There’s an important secondary message in Miracle on 34th Street, which is a sobering critique on Christmas commercialism. While the film itself supports the idea of getting people gifts, it appropriately condemns the excessive efforts by companies to make money at all costs, regardless of whether or not they are providing the customer with what they truly want, and over commercialize the holiday in the process. This feels as relevant today as it did when the film premiered in 1947. The movie shows Kris taking a stand against this by sending customers to stores other than Macy’s where they will find what they are truly looking for; this is so well received that Macy’s and rival department store Gimble’s begin implementing it on a large scale to great success. I have no idea whether or not this would actually work in real life; but the sentiment is certainly inspiring. There are far more important things in the world than money; and I wish some companies today would remember that from time to time.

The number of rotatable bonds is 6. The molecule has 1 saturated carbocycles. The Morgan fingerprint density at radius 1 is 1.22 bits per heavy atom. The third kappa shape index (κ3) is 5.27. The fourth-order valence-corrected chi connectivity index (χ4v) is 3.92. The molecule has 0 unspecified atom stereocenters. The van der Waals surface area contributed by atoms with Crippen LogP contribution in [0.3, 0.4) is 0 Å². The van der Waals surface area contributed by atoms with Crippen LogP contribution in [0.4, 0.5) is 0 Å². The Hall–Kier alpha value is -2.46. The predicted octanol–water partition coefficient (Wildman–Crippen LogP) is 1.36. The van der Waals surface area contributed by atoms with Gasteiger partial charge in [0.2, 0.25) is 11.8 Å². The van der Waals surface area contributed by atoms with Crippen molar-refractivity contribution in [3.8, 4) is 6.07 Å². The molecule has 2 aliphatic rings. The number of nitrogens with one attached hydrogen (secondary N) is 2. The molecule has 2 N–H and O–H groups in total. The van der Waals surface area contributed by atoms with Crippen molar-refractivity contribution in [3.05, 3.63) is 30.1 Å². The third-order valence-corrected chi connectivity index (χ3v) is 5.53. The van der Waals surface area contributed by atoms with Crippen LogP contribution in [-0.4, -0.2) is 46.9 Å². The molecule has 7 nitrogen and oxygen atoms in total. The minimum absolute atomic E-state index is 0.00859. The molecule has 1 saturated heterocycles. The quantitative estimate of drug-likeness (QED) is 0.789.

With strong messages and a great story; it’s no surprise that Miracle on 34th Street has endured through the years and regularly found new audiences. So appealing is this narrative that it’s actually been remade several times–there are three separate made-for-television adaptations as well as a full theatrical remake in 1994. I haven’t seen any of the made-for-television versions (none of them appear to hold a candle to the classic); and I have mixed feelings about the 1994 version. Richard Attenborough, playing Kris Kringle, is certainly endearing; but the story, written by John Hughes, suffers from a rather simplistic us vs. them ideology (a recurring theme for Hughes) that the original was, frankly, above.
At any rate, I would just stick with the classic 1947 version; it really feels timeless, and it’s a lot of fun to watch. So if you are looking for a good Christmas film to watch, you can’t do much better than this.
*Unless you view Santa Claus as part of your religion, I guess.